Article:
A well-rested baby makes life easier for everyone on a whole variety of other parenting challenges, but it’s not like your kids are going to be perfect angels just because they’re getting enough sleep. They’re going to throw tantrums, they’re going to test the boundaries, and maybe the most frustrating one of all, they’re going to ignore you.
Which, and I don’t think I’m alone in feeling this way, is seriously annoying.
When you’re running around the house, madly trying to get everything ready for the day, packing lunches, scheduling appointments, tracking down lost shoes, and any of the 1000 other responsibilities you have, and your little one seems to have completely tuned out your sixth request for them to get their coat on, the frustration level can really hit a peak.
So today, I’ve got a quick video for you with some simple, effective tips to help you improve your communication strategy with your child, and dare I say it, actually get them to listen to you!Rather read than watch? Click here.
The first thing is to think about what are we really saying when we say our kids won’t listen? I think what we need to shift is the fact that our kids are listening. They are just not responding. And there’s a big difference in those two things. Your kids can hear you. They’re just not acting in the way you want them to. So once we get clear about that, that this isn’t a matter of listening, this is a matter of responding, then we can course correct the situation.
So my first tip is to get in eye view of your child. So many of us, and I’m to blame too, you’re running late, you’re trying to get out the door, you’re hollering from your bedroom, bathroom, “get your shoes on, get your bags ready,” and that’s not really an effective way to get people to respond. So I get it, it’s tough to do, but it’s gonna cut down on your frustration levels in the long run. So leave the bedroom, go into the room where your child is and get eye to eye with them. Get down to their level, look them in the eye and say “this is what I need you to do. I need you to do one, two, and three.” Or try to keep it very simple.
If we’re talking about really little ones, one project at a time, one request at a time. “What I need you to do is go and get your backpack.” That’s it, right. Now they’re going to get their backpack. Then you can say “now I need you to find your shoes.” And get their shoes. Put them on. And that’s gonna help cut down on your frustration because you can see them respond to the requests that you’ve made. Let’s say your child doesn’t do what you’ve asked. Now, there needs to be some sort of a consequence to not responding to your request. Because if you don’t give a consequence or you don’t set a parameter around this, what tends to happen is that you just escalate. You get louder and louder until you’re now yelling at your children to do what you’ve asked or get themselves ready or whatever it is. And the more often you do that, the more they tune you out.
For those of you who remember Charlie Brown, it’s kind of like his teacher. Remember Charlie Brown’s teacher was just wa wa wa in the background. And that’s what will, that’s what you will become if that’s your strategy.
Now, it works on some kids. The louder you yell, finally it hits a pitch in which they do jump into action. But that’s not fun for you. It leaves you feeling frantic and angry and frustrated. And it’s not fun for your child because what’s happening then is that they’re just motivated by fear. They’re motivated by the loudness of your voice. It’s getting them to act. And what they’ll do is they’ll start to wait until you get loud enough that it provokes some fear in them that they’re gonna respond. So what do we do if they don’t respond?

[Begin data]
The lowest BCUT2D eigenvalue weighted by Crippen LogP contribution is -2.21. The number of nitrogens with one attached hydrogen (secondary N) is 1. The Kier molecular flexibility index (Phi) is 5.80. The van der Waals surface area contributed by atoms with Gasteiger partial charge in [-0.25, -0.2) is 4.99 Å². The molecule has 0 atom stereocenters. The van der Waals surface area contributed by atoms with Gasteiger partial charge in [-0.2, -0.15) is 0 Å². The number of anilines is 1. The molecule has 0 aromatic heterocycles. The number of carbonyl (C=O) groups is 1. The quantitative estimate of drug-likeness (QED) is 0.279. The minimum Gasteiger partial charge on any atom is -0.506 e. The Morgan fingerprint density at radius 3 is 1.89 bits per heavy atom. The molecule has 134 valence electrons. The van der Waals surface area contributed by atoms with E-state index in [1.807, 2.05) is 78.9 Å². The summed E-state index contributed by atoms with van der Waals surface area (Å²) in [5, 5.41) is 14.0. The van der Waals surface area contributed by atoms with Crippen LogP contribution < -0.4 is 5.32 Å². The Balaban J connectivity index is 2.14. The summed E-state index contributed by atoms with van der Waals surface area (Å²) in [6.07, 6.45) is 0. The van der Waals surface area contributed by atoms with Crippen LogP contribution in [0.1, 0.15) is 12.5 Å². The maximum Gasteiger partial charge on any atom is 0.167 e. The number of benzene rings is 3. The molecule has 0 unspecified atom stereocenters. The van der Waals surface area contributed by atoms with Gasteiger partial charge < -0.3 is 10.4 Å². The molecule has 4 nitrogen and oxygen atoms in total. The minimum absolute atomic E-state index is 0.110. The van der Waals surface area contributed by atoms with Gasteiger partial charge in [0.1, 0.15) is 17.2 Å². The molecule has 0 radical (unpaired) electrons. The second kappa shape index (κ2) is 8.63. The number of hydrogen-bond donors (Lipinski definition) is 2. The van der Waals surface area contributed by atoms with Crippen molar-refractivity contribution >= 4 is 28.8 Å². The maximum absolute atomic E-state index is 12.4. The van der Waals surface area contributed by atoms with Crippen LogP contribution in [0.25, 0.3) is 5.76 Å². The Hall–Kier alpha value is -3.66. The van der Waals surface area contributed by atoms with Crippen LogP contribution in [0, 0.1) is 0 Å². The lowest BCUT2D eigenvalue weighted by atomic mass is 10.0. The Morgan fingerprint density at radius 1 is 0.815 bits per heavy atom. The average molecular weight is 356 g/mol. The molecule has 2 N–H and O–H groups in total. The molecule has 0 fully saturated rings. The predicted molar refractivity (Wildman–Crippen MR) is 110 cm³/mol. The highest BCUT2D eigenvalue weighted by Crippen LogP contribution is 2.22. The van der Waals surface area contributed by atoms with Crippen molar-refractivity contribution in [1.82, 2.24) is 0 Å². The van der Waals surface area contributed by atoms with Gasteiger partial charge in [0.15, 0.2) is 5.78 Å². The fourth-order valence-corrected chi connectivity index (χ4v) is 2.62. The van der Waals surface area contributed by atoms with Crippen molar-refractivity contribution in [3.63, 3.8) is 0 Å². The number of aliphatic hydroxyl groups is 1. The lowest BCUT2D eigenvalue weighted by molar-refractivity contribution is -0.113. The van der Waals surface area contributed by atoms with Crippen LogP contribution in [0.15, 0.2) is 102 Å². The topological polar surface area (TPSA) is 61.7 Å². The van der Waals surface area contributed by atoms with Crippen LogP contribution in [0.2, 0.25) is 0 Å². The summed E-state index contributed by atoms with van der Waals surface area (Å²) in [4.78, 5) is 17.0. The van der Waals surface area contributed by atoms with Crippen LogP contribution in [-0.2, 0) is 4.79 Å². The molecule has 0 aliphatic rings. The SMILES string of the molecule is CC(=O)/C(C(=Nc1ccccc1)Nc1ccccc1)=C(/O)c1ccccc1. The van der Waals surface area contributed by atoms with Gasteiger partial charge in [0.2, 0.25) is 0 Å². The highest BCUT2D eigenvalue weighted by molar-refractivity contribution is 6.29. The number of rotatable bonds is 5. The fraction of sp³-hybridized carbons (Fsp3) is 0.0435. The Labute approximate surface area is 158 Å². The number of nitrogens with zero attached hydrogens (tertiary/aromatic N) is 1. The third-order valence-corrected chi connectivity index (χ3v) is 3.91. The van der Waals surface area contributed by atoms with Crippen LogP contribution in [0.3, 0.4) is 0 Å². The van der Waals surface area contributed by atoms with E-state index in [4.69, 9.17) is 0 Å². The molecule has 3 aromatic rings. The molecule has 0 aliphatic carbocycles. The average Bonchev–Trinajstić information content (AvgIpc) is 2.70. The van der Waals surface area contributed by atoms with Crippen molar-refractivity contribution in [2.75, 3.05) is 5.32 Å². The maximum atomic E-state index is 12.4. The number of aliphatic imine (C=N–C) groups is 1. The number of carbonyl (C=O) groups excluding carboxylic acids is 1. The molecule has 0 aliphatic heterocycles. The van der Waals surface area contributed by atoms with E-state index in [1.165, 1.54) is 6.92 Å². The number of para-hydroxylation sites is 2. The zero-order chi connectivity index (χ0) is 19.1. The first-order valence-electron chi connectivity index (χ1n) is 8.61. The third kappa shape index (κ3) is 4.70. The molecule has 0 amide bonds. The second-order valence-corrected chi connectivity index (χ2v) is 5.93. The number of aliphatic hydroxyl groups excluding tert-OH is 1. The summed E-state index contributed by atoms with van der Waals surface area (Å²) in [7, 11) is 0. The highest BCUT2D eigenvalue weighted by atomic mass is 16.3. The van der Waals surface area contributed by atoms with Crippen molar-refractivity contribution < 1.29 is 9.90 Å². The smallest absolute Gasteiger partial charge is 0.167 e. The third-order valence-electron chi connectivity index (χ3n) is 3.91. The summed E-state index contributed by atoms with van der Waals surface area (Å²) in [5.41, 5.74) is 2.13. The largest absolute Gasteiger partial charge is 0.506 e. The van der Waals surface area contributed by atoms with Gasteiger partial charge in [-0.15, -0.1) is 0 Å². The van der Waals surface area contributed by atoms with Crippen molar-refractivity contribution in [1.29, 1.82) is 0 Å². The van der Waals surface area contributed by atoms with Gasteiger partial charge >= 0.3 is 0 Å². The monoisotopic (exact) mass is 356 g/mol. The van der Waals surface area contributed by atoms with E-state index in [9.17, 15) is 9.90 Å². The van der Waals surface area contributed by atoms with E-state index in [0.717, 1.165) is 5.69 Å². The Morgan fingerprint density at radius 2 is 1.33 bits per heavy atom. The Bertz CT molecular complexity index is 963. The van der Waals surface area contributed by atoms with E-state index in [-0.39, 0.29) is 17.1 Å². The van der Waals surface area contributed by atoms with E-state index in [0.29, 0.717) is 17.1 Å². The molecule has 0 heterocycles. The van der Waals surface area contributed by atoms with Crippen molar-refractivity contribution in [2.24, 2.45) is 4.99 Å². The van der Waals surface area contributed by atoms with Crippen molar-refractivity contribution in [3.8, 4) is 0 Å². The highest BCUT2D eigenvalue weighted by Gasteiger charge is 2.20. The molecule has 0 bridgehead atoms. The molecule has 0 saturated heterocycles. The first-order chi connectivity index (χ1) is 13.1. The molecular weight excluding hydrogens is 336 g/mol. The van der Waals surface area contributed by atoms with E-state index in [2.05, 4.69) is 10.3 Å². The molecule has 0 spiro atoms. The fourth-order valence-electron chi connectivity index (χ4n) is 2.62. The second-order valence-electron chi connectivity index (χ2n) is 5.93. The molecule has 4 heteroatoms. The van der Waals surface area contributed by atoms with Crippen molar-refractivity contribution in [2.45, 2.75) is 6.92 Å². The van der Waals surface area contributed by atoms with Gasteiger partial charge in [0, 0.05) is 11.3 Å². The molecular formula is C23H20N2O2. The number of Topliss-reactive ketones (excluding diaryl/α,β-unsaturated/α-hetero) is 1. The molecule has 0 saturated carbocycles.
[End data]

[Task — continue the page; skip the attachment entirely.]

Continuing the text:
My best strategy is to give consequences. So I would say to my child, “that’s one.” And see what they do. For a lot of kids, once they get good at this, as soon as they hear you say “that’s one,” they’re gonna jump into action. Let’s say they do not this time, respond to, that’s one. Now you say “that’s two.” When you get past that two, now it’s a consequence.
And listen, I know some people are, get all their backs up about consequences. But listen, there’s nothing wrong with consequencing your child. I mean, if they do what you ask then we will award them with praise. If they don’t, then what, what are you left with? The only strategy you have in that case is again, look to get louder and louder and louder, which actually is a consequence too. If you get past two, then now it’s a timeout. I, you know, timeouts are very, very effective strategies for getting children to respond to requests. And you’re gonna make it age appropriate. So let’s see, your child’s five. They, they didn’t listen. They didn’t respond to your request. You gave them one warning, you gave them a second warning and now it’s time for timeout.
So timeouts are kind of a different topic altogether. But a good strategy for timeout is just a sitting on a stool or going to a timeout spot in the house, a designated spot, setting a timer, five minutes. They know they need to wait until the timer goes and then they can try again. And that’s a great way to start moving towards having your children respond to you when you make requests.
Thanks for watching today. Sleep well.
If your baby, infant or toddler is having trouble sleeping through the night, help is just a click away! The Sleep Sense Program has helped over 107,000 parents to get their kids sleeping 11-12 hours through the night AND taking long, restful naps during the day. If you’re ready to get started – I’m looking forward to helping you!
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